Cornelis Jacobus Langenhoven, who published under his initials C. J. Langenhoven, was a South African poet who played a major role in the development of Afrikaans literature and cultural history, his poetry was one of the young language's foremost promoters. He is best known to have written the words for the national anthem of South Africa, "Die Stem van Suid-Afrika", used during the apartheid era, he was affectionately known as Sagmoedige Kerneels. Langenhoven was born at Hoeko, near Ladismith, in the Cape Colony, moved to Oudtshoorn where he became its most famous resident. In 1897 he married the widow Lenie van Velden, they had one child, a daughter named Engela, born in 1901. By 1914 he became a member of parliament where he took the struggle to have Afrikaans recognised, to the next level, he was a founding member of the Afrikaans newspaper Die Burger, a South African Freemason. His most famous work is the former South African national anthem "Die Stem", which he wrote in 1918. Parts of it have been incorporated into the current national anthem, used since the abolition of apartheid in the 1990s.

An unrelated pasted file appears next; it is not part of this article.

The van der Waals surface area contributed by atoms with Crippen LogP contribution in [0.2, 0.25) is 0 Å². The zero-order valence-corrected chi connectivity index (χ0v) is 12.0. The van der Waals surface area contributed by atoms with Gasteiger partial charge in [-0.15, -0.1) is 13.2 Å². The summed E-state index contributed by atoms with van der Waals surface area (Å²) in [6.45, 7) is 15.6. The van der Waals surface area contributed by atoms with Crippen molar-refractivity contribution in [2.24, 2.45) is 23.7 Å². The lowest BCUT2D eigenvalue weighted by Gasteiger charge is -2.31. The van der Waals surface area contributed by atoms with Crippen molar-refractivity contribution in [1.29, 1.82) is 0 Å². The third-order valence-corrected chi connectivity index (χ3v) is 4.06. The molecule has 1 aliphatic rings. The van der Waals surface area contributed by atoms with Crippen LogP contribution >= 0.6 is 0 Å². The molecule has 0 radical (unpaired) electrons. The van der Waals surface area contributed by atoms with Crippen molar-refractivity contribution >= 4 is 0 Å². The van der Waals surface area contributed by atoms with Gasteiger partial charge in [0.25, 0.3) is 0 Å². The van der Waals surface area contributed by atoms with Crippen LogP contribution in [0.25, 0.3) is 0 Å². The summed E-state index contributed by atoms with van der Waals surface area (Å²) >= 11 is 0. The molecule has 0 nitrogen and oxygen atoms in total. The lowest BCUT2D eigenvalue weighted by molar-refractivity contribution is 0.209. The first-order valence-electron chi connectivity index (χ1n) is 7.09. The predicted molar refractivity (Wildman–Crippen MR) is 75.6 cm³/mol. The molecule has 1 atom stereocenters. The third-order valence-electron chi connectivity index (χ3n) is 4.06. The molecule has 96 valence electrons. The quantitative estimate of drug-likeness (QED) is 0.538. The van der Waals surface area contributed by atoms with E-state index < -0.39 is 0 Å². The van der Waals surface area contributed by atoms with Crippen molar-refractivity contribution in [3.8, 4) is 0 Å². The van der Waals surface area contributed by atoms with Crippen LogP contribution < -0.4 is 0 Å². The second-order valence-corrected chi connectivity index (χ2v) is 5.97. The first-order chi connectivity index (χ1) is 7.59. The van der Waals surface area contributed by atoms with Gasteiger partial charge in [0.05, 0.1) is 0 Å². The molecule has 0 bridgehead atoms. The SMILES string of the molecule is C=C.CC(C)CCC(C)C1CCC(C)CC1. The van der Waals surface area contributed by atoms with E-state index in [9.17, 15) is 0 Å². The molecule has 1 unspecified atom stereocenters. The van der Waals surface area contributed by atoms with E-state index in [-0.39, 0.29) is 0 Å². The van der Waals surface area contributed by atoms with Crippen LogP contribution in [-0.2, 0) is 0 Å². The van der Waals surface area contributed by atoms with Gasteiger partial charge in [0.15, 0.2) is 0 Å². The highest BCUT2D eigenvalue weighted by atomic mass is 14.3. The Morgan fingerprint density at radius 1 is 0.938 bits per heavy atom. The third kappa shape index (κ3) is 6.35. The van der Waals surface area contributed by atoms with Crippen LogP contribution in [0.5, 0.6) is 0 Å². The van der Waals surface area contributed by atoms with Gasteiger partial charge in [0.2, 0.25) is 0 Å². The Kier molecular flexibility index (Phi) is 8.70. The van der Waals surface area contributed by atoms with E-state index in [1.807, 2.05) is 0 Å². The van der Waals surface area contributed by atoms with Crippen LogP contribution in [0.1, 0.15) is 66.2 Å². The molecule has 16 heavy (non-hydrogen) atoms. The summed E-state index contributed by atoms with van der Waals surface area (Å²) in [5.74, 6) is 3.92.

To celebrate the centenary of his birth, in 1973 the South African Post Office issued a series of stamps. Langenhoven's writing career spanned every genre, from poetry to ghost and alien stories, he translated several works into Afrikaans, amongst these was the Rubaiyat of Omar Khayyam. He was instrumental in the movement for the acceptance of Afrikaans as a language, for it to be taught as the first language in schools instead of Dutch; this culminated in the language being used in parliament in 1925, by 1927 it was recognised as an official language of South Africa, together with English and Dutch, although it replaced Dutch in general usage. Considered one of the most versatile writers in Afrikaans, he was a master of the short form of prose and is best remembered for his humorous and satirical works, illustrated by a nonsense-verse "love poem" he wrote for his dog. Langenhoven was well known for gentle manner, he owned an imaginary elephant named Herrie. He carved its name onto a boulder next to the N12 highway near Meiringspoort in 1929.